Friday, September 4, 2020

The Daily Bible Readings for FRIDAY, September 4, 2020

https://classic.biblegateway.com/reading-plans/revised-common-lectionary-semicontinuous/2020/09/04?version=KJV

The Daily Readings
FRIDAY, September 4, 2020
Psalm 149; Exodus 10:21-29; Romans 10:15b-21
The Holy Bible, King James Version (KJV)

Today's Verse-of-the-Day: 2 Timothy 1:13-14
Hold fast the form of sound words, which thou hast heard of me, in faith and love which is in Christ Jesus. That good thing which was committed unto thee keep by the Holy Ghost which dwelleth in us.

Today's Readings:
Sing praise in the congregation
1 Praise ye the Lord. Sing unto the Lord a new song, and his praise in the congregation of saints.

2 Let Israel rejoice in him that made him: let the children of Zion be joyful in their King.

3 Let them praise his name in the dance: let them sing praises unto him with the timbrel and harp.

4 For the Lord taketh pleasure in his people: he will beautify the meek with salvation.

5 Let the saints be joyful in glory: let them sing aloud upon their beds.

6 Let the high praises of God be in their mouth, and a two-edged sword in their hand;

7 To execute vengeance upon the heathen, and punishments upon the people;

8 To bind their kings with chains, and their nobles with fetters of iron;

9 To execute upon them the judgment written: this honour have all his saints. Praise ye the Lord.

Another plague: darkness
10:21 And the Lord said unto Moses, Stretch out thine hand toward heaven, that there may be darkness over the land of Egypt, even darkness which may be felt.

22 And Moses stretched forth his hand toward heaven; and there was a thick darkness in all the land of Egypt three days:

23 They saw not one another, neither rose any from his place for three days: but all the children of Israel had light in their dwellings.

24 And Pharaoh called unto Moses, and said, Go ye, serve the Lord; only let your flocks and your herds be stayed: let your little ones also go with you.

25 And Moses said, Thou must give us also sacrifices and burnt offerings, that we may sacrifice unto the Lord our God.

26 Our cattle also shall go with us; there shall not an hoof be left behind; for thereof must we take to serve the Lord our God; and we know not with what we must serve the Lord, until we come thither.

27 But the Lord hardened Pharaoh's heart, and he would not let them go.

28 And Pharaoh said unto him, Get thee from me, take heed to thyself, see my face no more; for in that day thou seest my face thou shalt die.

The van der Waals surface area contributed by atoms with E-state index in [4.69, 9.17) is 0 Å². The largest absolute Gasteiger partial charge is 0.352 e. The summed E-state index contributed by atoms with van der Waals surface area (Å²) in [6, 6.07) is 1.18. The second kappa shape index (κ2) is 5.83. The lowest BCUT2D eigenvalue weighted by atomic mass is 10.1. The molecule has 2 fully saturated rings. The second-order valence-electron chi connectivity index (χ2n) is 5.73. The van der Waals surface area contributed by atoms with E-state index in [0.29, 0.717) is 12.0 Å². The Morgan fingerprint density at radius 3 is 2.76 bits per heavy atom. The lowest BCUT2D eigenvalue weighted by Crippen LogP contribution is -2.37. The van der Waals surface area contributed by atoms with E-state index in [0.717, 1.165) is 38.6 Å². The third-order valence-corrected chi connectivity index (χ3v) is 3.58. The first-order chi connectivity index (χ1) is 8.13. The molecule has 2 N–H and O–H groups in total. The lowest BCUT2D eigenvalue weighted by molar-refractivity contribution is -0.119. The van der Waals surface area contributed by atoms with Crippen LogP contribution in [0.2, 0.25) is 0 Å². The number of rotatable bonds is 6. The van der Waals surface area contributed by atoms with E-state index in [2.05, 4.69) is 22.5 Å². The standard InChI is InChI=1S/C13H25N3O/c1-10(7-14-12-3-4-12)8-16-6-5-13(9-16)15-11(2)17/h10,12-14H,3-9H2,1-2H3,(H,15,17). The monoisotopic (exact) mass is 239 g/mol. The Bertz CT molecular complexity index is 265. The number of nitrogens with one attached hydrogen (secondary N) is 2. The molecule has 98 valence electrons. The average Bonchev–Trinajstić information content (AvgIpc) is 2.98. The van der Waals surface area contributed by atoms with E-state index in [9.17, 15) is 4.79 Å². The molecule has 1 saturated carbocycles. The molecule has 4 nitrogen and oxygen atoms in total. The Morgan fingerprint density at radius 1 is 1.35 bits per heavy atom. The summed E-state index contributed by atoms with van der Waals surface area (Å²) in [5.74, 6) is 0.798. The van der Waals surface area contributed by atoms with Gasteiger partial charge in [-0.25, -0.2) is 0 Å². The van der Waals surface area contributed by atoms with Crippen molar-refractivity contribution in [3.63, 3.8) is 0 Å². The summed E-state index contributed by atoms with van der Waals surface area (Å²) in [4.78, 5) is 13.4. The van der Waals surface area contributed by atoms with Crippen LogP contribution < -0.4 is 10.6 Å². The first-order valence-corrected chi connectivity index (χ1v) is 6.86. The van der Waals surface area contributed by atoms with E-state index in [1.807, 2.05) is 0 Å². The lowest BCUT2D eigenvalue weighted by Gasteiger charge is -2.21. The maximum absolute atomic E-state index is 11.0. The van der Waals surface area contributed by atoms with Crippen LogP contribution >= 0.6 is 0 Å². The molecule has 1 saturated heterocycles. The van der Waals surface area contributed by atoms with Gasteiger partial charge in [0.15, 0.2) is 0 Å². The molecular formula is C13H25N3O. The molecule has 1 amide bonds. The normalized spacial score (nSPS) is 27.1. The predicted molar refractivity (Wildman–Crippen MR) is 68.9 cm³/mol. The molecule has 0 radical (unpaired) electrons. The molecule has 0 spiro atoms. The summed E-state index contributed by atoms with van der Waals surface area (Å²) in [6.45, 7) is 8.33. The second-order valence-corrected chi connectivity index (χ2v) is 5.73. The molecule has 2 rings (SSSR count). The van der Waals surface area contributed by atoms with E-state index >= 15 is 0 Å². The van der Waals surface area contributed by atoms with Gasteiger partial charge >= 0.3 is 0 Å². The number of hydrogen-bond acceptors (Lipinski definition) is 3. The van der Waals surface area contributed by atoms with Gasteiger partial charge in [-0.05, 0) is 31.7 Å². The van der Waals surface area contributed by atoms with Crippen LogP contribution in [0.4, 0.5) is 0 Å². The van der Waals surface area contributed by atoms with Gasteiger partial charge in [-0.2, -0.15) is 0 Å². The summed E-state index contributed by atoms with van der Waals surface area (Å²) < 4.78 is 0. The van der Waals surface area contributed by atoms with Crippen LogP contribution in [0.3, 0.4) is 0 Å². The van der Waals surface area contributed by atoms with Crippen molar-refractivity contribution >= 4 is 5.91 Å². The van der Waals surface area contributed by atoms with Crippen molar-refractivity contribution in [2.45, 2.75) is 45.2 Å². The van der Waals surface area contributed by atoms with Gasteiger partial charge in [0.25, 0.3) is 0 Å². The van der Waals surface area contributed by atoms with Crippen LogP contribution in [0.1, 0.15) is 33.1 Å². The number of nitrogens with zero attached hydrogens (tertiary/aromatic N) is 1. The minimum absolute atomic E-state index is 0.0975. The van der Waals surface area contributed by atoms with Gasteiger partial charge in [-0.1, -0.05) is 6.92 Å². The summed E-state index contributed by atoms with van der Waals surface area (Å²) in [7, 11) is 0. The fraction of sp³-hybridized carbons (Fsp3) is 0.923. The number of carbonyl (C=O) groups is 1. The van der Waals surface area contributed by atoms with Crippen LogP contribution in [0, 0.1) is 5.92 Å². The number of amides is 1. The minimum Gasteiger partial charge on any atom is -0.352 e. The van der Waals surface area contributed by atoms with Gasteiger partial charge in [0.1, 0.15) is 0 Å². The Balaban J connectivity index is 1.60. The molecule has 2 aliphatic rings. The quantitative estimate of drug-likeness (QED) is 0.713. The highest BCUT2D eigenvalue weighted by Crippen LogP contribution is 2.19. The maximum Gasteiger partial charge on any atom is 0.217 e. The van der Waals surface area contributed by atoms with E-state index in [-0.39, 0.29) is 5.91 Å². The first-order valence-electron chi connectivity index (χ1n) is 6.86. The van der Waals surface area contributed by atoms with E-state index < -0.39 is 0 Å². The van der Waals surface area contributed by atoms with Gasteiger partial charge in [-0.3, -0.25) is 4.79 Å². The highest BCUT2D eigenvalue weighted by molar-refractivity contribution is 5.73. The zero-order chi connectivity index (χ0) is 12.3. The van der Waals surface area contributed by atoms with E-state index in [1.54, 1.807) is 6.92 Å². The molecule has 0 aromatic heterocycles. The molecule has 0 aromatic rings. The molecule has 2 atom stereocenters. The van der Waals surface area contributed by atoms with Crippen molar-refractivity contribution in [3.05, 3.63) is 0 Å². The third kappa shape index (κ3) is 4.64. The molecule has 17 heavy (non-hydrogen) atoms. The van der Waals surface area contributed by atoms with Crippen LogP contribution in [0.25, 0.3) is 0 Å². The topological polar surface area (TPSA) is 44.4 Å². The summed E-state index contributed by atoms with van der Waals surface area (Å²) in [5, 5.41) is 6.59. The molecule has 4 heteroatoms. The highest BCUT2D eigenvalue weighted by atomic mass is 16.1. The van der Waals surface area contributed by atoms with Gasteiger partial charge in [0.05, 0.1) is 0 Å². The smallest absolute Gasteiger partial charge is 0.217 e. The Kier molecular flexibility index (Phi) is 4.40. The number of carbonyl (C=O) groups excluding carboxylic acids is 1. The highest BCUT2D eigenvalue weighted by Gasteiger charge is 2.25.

29 And Moses said, Thou hast spoken well, I will see thy face again no more.

God reaches out to erring Israel
10:15b How beautiful are the feet of them that preach the gospel of peace, and bring glad tidings of good things!

16 But they have not all obeyed the gospel. For Esaias saith, Lord, who hath believed our report?

17 So then faith cometh by hearing, and hearing by the word of God.

18 But I say, Have they not heard? Yes verily, their sound went into all the earth, and their words unto the ends of the world.

19 But I say, Did not Israel know? First Moses saith, I will provoke you to jealousy by them that are no people, and by a foolish nation I will anger you.

20 But Esaias is very bold, and saith, I was found of them that sought me not; I was made manifest unto them that asked not after me.

21 But to Israel he saith, All day long I have stretched forth my hands unto a disobedient and gainsaying people.

Optional parts of the readings are set off in [square brackets.]

The Bible texts of the Old Testament, Epistle, and Gospel lessons are from The Holy Bible, King James Version (KJV).

The Daily Bible Readings are selected from the Revised Common Lectionary Daily Readings, a three-year cyclical lectionary. We are currently in Year A. Beginning with the first Sunday of Advent in 2020, we will be in Year B. The year which ended at Advent 2019 was Year C. These readings complement the Sunday and festival readings: Thursday through Saturday readings help prepare the reader for the Sunday ahead; Monday through Wednesday readings help the reader reflect and digest what they heard in worship. Revised Common Lectionary Daily Readings, copyright © 2005 Consultation on Common Texts. www.commontexts.org
The Daily Readings for FRIDAY, September 4, 2020
Psalm 149; Exodus 10:21-29; Romans 10:15b-21 (KJV)

The Daily Prayer for FRIDAY, September 4, 2020

https://biblegateway.christianbook.com/common-prayer-liturgy-for-ordinary-radicals/shane-claiborne/9780310326199/pd/326199
The Daily Prayer
FRIDAY, September 4, 2020

In his book Life Together, Dietrich Bonhoeffer says this to us: “Innumerable times a whole Christian community has broken down because it had sprung from a wish dream. The serious Christian, set down for the first time in a Christian community, is likely to bring with him a very definite idea of what Christian life together should be and to try to realize it. But God’s grace speedily shatters such dreams. By sheer grace, God will not permit us to live even for a brief period in a dream world. The sooner this shock of disillusionment comes to an individual and to a community, the better for both.”